What about all the things this amazing man actually knows, and communicated amply in his lengthy, mostly unanswered emails to Ehrman? I’ve had the privilege of sharing one hour of Zindler’s 73 years of life in conversation on the phone, and was overwhelmed at the intelligence and wisdom behind that sparkling voice on the other end of the connection. To see what short shrift this is all given, because of what Zindler calls a “hyperparochial attitude” that seems to have prevented Ehrman from reading “my books and papers because I am not a doctoral graduate of a seminary or similar program” (p. 88) is maddening to read.

But even having the right combination of letters on their diplomas did not seem to earn Drs. Price or Carrier much fair attention from Ehrman. Is that a hasty conclusion for me to make just from reading this book, and not Ehrman’s? Very possibly, and you should weigh it accordingly. But consider Price’s statement that Ehrman “could at least have done me the courtesy of replying to my arguments” (pp. 11-12) and Carrier’s that he “just cherry picks isolated claims and argues against them, often with minimal reference to the facts its proponent has claimed support it” (p. 19).

And Carrier isn’t impressed by the way Ehrman responded to his criticisms, either. On one issue that goes over my head and possibly those of most readers, for example, Carrier says “Ehrman refused to admit his mistake,” claiming “it was just a typo” (p. 28). No it’s not, Carrier replies in his essay, which is peppered with polemic that would have done Martin Luther proud. He says Ehrman’s “dishonesty and inability to admit real mistakes call into question everything he argues. His excuses are destroying his reputation. What else has he misrepresented? What else has he fudged, screwed up, or lied about? Can we ever trust him on this subject?” (p. 29).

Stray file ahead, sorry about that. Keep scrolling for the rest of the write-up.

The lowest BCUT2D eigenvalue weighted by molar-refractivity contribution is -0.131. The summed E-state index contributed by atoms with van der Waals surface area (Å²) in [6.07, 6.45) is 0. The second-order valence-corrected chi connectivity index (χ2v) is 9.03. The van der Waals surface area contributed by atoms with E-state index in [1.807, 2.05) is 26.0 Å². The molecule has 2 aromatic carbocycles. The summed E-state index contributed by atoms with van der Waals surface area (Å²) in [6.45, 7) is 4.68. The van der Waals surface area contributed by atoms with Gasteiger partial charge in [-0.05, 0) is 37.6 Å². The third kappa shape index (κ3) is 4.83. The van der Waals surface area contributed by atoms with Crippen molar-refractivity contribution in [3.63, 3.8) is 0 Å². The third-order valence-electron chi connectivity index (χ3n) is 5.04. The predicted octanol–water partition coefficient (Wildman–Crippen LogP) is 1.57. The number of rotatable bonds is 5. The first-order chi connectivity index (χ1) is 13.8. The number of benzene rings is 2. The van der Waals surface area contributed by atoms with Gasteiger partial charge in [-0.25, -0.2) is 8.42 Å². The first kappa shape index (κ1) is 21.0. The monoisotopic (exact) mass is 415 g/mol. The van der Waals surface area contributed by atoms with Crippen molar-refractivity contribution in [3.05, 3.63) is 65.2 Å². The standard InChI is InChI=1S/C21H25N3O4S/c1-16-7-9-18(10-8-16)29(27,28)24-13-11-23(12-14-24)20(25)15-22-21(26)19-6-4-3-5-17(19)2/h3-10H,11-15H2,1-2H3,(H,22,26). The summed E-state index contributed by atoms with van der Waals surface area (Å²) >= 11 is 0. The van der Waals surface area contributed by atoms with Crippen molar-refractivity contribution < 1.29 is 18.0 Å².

Flavius “Whaddya mean, Nazareth?” Josephus

Strong words, but this book is strong medicine. I learned quite a bit from it. An ancient historian attested “that Osiris was believed to have died and been returned to life,” using the same words as Christians did about the resurrection they believed in (Carrier, p. 37). Pagan resurrection stories included the themes of vanishing bodies and a dying-and-rising hero (Carrier, p. 40), as well as the idea of a ritual baptism for the washing away of sins (Carrier, p. 45; Zindler, p. 132). The Roman-Jewish historian Josephus [37-100 CE] “mentions 45 cities and villages in the tiny territory of Galilee,” but not Nazareth, despite having worked to fortify a town less than two miles from the location of that present-day tourist destination (Zindler, p. 263). One of the pieces of evidence now touted to support the existence of the place when Jesus was supposedly living there is from an excavation “associated with a multimillion-dollar mega-resort called the Nazareth Village,” which “has been well funded by an international consortium of Christian groups” (Salm, pp. 343-44).